Time-lapse photos from the Rubloff office at 750 N Lake Shore Drive.
Photos taken using my iPhone, carefully positioned in the corners of the north and east windows next to my cubicle.
Angle effect is achieved using a Quartz Composer composition, which dynamically reads the photo albums created using iPhoto.
A Portrait of James D. Watson in his own Words
According to Wikipedia, "a portrait is a painting, photograph, sculpture, or other artistic representation of a person".
Instead of simply using color pigments, we use unique portions of Dr. James Watson's DNA sequence to portrait himself.
Dr. Watson was the discoverer of the structure of the DNA and helped to establish the Human Genome Project.
DNA, as a primary genetic material, defines the molecular signature of oneself.
Dr. Watson's DNA was fully sequenced and made public in 2007 by The Baylor College of Medicine Genome Sequencing Center, 454 Life Sciences Technology, and The Rothberg Institute.
We used the SNPs, which define the small differences of DNA from person to person, to uniquely represent Dr. Watson.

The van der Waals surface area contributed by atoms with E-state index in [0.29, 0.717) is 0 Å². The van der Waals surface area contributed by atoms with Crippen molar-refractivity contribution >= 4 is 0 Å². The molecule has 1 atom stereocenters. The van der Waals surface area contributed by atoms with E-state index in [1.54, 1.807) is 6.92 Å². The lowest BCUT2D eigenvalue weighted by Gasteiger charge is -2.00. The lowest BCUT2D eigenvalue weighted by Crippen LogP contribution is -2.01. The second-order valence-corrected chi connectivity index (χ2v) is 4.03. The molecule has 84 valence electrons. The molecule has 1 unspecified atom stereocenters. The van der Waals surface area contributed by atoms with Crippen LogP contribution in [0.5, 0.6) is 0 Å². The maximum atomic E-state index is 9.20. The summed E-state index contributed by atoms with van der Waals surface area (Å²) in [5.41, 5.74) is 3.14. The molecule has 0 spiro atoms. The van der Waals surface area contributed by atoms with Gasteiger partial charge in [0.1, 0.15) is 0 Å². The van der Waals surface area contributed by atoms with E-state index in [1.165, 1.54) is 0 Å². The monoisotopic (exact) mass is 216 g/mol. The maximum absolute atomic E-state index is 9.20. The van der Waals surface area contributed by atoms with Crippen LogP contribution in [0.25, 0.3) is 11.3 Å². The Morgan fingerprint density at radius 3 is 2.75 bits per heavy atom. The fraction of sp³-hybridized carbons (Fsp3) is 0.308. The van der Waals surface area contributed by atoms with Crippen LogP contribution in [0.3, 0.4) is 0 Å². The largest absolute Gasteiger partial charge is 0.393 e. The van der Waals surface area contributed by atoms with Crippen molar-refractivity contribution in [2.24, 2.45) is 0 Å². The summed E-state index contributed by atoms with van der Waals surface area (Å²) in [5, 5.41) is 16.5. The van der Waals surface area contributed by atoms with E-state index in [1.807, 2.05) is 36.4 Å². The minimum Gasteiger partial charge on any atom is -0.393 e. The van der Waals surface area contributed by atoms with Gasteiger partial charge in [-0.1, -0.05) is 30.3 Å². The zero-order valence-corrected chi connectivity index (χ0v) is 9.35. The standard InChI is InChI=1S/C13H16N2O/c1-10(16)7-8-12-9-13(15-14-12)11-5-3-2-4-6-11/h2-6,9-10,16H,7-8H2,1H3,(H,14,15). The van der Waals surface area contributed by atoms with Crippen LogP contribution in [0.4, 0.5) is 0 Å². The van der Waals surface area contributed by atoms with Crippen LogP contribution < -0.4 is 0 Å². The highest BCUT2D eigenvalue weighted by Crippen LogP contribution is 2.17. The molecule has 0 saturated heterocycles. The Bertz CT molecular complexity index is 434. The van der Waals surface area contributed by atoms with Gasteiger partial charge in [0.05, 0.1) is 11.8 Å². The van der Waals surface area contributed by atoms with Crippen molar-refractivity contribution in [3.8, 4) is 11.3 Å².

In order to do this, we took the variant allele base pairs from Dr. Watson's genome (Cold Spring Harbor Laboratory distribution, 6/6/2007) which had a sequence observation count greater than 12, and generated a portrait capturing his phenotype.
This piece won first place in the Visual Reflections on Science contest at the Intelligent Systems for Molecular Biology (ISMB) conference in Toronto (July, 2008).
Awards were determined by a vote of conference attendees.
I made it using Python and the Python Imaging Library (PIL), in collaboration with colleagues Simon Lin and Brian Chamberlain.
Simon has written a blog entry on this work.
Above is the caption which accompanied our submission.